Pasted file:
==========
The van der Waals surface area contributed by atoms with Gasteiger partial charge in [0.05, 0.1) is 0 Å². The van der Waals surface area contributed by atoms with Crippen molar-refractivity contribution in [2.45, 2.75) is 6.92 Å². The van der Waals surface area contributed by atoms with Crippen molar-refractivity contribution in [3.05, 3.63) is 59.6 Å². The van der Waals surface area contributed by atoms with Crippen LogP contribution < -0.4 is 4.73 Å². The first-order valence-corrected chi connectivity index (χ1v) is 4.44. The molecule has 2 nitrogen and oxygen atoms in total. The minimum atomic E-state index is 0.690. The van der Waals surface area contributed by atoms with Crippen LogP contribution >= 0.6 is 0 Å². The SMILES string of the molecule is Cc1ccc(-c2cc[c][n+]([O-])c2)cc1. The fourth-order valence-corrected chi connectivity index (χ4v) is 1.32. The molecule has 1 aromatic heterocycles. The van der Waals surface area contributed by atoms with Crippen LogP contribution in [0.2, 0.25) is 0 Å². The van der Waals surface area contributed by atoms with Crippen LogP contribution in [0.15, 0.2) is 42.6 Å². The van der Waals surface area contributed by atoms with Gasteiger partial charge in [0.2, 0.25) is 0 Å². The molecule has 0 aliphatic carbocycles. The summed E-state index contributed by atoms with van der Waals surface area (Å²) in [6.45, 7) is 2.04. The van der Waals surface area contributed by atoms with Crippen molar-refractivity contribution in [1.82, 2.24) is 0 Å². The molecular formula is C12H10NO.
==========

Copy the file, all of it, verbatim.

The van der Waals surface area contributed by atoms with Gasteiger partial charge in [0.05, 0.1) is 0 Å². The van der Waals surface area contributed by atoms with Crippen molar-refractivity contribution in [2.45, 2.75) is 6.92 Å². The van der Waals surface area contributed by atoms with Crippen molar-refractivity contribution in [3.05, 3.63) is 59.6 Å². The van der Waals surface area contributed by atoms with Crippen LogP contribution < -0.4 is 4.73 Å². The first-order valence-corrected chi connectivity index (χ1v) is 4.44. The molecule has 2 nitrogen and oxygen atoms in total. The minimum atomic E-state index is 0.690. The van der Waals surface area contributed by atoms with Crippen LogP contribution >= 0.6 is 0 Å². The SMILES string of the molecule is Cc1ccc(-c2cc[c][n+]([O-])c2)cc1. The fourth-order valence-corrected chi connectivity index (χ4v) is 1.32. The molecule has 1 aromatic heterocycles. The van der Waals surface area contributed by atoms with Crippen LogP contribution in [0.2, 0.25) is 0 Å². The van der Waals surface area contributed by atoms with Crippen LogP contribution in [0.15, 0.2) is 42.6 Å². The van der Waals surface area contributed by atoms with Gasteiger partial charge in [0.2, 0.25) is 0 Å². The molecule has 0 aliphatic carbocycles. The summed E-state index contributed by atoms with van der Waals surface area (Å²) in [6.45, 7) is 2.04. The van der Waals surface area contributed by atoms with Crippen molar-refractivity contribution in [1.82, 2.24) is 0 Å². The molecular formula is C12H10NO.